Cherry Hill's long wait for a supermarket is over, and residents of the isolated Baltimore community south of the Hanover Street bridge couldn't be happier.
The neighborhood's 11,000 residents have been without a full-service grocery since October 2000, when the Super Pride supermarket closed. For months, residents have taken buses, the light rail, taxis and hacks out of the neighborhood to buy the fresh produce, baked goods and meats the local corner stores did not stock.
FOR THE RECORD - PLEASE READ MEMO.
Catholic Charities, which owns the shopping center where the market is located, and city officials spent months trying to find a grocer for Cherry Hill. The market space's relatively small size - 15,342 square feet - made it hard to attract big companies such as Giant and Super Fresh.
In August 2001, officials began negotiations with Integrity Foods LLC, an independent company founded by Al Moore and Jesse Singh, students from Loyola College's master of business administration program.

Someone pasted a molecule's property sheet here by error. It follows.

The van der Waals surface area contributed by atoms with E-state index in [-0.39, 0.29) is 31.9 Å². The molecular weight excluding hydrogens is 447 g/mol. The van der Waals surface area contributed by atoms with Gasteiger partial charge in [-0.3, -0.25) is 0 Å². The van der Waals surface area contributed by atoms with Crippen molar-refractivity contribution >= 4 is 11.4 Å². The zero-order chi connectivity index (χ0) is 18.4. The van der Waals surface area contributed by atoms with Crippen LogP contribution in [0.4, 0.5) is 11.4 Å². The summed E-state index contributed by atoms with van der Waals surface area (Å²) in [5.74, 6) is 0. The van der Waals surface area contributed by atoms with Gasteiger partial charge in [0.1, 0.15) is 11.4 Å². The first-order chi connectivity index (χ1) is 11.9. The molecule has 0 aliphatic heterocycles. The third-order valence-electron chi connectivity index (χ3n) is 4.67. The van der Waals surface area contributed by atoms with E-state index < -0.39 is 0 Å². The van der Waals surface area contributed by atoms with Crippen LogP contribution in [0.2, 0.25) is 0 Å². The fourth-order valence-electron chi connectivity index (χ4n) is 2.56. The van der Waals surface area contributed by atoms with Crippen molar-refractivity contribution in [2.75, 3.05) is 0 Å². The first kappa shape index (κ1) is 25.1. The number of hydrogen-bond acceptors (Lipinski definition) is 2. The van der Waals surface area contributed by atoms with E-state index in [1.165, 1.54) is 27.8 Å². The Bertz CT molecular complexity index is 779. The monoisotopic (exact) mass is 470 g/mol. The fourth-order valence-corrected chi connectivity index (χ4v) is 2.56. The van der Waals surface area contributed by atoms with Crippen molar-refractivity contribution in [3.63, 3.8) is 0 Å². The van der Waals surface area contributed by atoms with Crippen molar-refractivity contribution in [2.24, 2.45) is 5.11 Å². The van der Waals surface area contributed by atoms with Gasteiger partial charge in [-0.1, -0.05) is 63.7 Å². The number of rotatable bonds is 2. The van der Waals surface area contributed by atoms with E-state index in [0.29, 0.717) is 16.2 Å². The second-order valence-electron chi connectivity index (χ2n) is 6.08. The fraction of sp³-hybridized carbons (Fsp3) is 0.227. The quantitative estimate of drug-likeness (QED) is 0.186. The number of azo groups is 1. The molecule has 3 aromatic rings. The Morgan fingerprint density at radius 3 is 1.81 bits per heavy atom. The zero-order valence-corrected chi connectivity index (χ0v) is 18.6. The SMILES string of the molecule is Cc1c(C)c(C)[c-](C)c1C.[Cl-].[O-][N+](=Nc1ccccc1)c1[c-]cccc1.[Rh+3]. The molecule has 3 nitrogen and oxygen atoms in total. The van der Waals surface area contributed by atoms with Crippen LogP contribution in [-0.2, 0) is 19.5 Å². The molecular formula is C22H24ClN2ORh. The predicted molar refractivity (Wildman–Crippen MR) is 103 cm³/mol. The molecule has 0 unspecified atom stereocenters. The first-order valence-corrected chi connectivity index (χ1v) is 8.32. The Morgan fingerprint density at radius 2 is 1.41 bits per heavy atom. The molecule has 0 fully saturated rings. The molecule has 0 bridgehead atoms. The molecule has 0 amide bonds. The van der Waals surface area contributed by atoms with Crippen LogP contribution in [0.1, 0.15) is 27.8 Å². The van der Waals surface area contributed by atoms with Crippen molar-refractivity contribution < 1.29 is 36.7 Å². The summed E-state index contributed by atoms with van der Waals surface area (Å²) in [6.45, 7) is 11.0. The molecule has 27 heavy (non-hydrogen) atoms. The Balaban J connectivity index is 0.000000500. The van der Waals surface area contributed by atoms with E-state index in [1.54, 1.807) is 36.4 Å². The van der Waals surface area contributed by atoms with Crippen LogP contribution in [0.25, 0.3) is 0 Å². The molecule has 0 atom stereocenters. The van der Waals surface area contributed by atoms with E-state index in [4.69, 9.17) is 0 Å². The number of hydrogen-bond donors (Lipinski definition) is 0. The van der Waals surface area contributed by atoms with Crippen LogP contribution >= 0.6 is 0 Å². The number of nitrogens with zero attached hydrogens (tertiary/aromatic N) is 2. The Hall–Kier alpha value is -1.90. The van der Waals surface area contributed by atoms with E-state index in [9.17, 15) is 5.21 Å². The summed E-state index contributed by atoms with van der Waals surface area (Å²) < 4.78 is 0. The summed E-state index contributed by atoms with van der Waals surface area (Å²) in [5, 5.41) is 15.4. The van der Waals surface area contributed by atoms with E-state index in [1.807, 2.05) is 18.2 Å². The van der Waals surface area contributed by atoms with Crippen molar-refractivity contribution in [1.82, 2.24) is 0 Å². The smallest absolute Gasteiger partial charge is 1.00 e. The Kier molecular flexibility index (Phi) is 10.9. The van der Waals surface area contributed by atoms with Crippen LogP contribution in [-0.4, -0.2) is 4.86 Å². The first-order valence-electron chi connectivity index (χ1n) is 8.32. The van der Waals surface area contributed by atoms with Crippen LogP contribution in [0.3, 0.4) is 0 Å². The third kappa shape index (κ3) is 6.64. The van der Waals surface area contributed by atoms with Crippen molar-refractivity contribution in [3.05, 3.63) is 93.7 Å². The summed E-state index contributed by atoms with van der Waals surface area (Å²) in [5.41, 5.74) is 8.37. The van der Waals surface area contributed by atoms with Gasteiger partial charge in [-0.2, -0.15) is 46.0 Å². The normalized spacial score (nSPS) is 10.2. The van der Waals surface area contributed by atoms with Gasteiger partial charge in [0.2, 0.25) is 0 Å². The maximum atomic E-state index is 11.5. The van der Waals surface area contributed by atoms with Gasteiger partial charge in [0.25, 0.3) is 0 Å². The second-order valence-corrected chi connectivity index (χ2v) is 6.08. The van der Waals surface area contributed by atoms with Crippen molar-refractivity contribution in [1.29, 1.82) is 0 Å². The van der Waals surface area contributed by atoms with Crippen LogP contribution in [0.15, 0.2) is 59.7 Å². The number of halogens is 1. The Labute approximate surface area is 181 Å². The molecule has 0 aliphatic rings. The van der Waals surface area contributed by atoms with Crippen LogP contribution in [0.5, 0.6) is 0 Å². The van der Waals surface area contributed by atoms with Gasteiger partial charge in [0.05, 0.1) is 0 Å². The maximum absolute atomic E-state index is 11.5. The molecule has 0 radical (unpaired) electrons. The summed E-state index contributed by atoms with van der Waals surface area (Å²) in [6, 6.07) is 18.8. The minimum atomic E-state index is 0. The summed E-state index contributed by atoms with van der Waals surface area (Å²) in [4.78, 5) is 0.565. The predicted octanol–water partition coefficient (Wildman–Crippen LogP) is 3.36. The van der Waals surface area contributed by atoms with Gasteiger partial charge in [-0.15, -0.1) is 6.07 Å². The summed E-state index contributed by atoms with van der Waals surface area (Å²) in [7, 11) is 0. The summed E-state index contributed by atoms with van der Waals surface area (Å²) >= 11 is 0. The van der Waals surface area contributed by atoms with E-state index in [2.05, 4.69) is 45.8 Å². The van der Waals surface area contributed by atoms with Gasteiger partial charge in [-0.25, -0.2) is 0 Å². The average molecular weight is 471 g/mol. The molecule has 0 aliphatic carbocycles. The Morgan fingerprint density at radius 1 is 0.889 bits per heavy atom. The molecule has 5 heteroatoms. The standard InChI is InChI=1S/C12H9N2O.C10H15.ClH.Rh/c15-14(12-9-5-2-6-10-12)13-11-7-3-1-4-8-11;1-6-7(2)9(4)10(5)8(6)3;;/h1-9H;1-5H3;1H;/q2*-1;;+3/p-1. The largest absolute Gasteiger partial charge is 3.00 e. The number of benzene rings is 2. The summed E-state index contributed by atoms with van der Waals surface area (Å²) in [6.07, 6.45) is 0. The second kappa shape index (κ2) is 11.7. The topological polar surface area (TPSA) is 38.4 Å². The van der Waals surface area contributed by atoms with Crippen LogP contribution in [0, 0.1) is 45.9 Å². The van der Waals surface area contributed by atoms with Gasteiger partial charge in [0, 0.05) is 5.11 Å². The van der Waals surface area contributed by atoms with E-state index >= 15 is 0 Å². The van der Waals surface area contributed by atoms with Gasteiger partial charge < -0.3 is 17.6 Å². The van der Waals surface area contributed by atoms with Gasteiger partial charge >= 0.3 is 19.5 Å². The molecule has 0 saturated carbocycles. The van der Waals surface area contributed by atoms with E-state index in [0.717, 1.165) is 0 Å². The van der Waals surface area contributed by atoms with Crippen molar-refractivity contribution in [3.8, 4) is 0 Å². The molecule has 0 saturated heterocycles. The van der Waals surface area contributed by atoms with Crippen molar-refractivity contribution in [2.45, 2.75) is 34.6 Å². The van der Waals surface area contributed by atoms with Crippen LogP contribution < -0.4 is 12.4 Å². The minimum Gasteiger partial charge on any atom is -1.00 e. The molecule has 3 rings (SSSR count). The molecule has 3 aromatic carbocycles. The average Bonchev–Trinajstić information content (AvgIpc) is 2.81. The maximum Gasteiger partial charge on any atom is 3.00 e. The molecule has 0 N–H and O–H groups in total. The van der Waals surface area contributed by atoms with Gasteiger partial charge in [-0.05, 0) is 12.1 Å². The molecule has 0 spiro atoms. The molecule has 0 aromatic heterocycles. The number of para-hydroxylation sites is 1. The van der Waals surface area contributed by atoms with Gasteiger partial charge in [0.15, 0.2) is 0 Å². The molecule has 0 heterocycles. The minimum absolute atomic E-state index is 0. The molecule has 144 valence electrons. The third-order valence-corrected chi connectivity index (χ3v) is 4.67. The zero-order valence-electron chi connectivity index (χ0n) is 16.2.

This spring, the Board of Estimates approved a $50,000 grant for the grocer, named Hilltop Market. In all, $750,000 in loans and grants from public and private agencies have been lined up. Integrity Foods contributed $50,000.
Officials will hold a grand opening ceremony at 10 a.m. tomorrow at the market in the 600 block of Cherry Hill Road.